...

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Finding a New Voice

As I prepare my pitch for YC Demo Day I’ve found myself experiencing something that I haven’t felt in a couple years - a lack of clarity around telling the story. I spent the first couple of days frustrated with myself.

“Why is this so hard?”

“I thought I was good at presenting my company.”

But actually, I’m not good at presenting my company yet. I’m good at presenting Twilio. Getting to the point where that was a natural “look Mom no hands” process took a long time, and I need to keep that in mind.

And stop piling on even more pressure to make it perfect.

What Am I Even Talking About?

I’ve been going in circles about my deck and the delivery. Focus on consumer or business? Tell the whole marketplace master plan, or just explain what we’ve built this summer? Interject a lot of my personal story as a marketer or keep it more dry? Talk about about how much our competitors suck, or focus...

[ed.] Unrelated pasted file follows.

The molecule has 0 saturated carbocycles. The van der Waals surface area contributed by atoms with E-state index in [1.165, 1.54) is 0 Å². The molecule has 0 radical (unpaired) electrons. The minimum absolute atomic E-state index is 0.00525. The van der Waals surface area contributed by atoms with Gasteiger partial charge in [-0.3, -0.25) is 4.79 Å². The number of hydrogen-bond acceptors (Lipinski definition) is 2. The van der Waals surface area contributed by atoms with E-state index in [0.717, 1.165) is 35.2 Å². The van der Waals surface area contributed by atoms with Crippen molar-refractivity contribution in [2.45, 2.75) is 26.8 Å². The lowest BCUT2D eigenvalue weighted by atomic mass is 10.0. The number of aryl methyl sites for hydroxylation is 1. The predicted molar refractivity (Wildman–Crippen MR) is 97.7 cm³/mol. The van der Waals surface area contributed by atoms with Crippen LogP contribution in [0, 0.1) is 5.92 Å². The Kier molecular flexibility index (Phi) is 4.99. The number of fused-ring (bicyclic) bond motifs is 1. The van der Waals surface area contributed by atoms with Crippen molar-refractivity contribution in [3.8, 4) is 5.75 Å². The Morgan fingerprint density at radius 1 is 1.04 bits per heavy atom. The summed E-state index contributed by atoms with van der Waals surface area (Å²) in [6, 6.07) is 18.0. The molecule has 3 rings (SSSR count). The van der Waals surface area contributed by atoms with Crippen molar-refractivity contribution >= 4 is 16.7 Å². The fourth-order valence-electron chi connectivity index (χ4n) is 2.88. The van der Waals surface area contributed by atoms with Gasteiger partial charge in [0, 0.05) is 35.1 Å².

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The Best Advice My Dad Ever Gave Me (for Demo Day)

TL;DR1: I believe you can raise a $200M hedge fun, why not a seed round?

TL;DR2: You have the rest of your life to be a “fat and happy” finance guy on the fringes of the financial industry (or run any lifestyle business, like our family consultancy) – but GO FOR IT while you’re young and healthy, with tons of energy and little fear! You can come swim in our pool later.


A couple years ago I called my Dad and asked him what it would take to start a hedge fund. I was 25 and working on my second startup job after departing corporate America, and a college dropout. I was totally serious.

I wanted to create a company that would time the market around commodities and futures by evaluating the import/export manifests of ships coming into and departing U.S. ports. The information is public record, and the only thing in your way is parsing the EDI transmissions.

I considered applying to YC...